Since many users don’t trust Facebook’s privacy controls, companies find consumers are reluctant to share brand preferences on the social network.
Content management firm Thismoment taped Facebook’s Open Graph to build out a distributed network that automatically sends notifications to friends with each interaction in real-time. The notices, inserted into Facebook’s timeline, ticker, and news feeds, mention a brand, such as seeing the “Batman” movie trailer, without relying on users signaling a “Like.”
A recent study from MyBuys and the consultancy The E-tailing Group looked at brand campaign responses on Facebook. Fifty-seven percent of respondents to the survey are much more concerned about sharing personal information and shopping preferences with retailers on Facebook, compared with retailers in stores.
More than half of the 1,000 consumers participating in the survey found a higher propensity to provide shopping preferences to retailers in stores in exchange for a better shopping experience. When asked about geographic targeting content on mobile devices to gain a better shopping experience, 42% of surveyed consumers have mixed feelings — 34% don’t want it, and 24% said they do.
Consumers seem more willing to share personal information and preferences with retailers in stores than on Facebook. That may explain why companies like Thismoment have developed tools that share brand information with users, other than liking, sharing or connecting online.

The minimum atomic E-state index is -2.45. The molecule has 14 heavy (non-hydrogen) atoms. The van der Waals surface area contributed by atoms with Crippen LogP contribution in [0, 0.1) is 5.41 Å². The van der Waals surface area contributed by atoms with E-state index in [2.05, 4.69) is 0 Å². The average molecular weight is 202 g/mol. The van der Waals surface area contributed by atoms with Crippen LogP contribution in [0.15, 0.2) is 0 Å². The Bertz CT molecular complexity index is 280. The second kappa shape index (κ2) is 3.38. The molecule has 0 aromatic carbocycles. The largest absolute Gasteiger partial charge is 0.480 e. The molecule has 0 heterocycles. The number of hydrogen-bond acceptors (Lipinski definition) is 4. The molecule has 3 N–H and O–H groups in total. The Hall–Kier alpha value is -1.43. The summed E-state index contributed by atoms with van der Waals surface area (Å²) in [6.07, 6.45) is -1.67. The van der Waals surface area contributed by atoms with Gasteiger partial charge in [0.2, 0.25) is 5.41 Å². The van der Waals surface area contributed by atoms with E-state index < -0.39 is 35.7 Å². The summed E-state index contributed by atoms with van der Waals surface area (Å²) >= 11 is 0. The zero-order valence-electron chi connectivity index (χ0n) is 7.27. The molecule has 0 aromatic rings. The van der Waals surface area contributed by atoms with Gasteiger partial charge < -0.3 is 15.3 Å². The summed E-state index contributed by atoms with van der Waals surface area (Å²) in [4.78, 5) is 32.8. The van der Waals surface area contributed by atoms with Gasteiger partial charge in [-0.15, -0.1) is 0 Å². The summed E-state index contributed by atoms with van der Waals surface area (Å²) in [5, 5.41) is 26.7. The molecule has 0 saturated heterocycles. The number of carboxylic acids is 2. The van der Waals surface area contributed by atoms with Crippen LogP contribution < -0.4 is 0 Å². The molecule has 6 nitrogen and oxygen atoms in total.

But “like” doesn’t mean anything without identifying the action the person took, such as watching the “Batman” trailer. Friends learn about the action, without a concurrent approval. Brands now can build the suite of Thismoment services into Facebook apps, brand pages, YouTube brand pages, mobile sites and more. Advertisers select from a set list of actions and objects. The tool generates stories about the Facebook member’s interaction with the brand.
Intended to improve ad targeting and ROI, the out-of-the-box tools come with reporting capabilities allowing brands to analyze news feed impressions, click-through rates and actions from a variety of platforms, according to Jon Eccles, product manager and tech lead at Thismoment.
The process is similar to the way Spotify sends a notification to a Facebook member’s list of friends when one listens to a music track. The notification gets distributed at the moment the person listens to the music.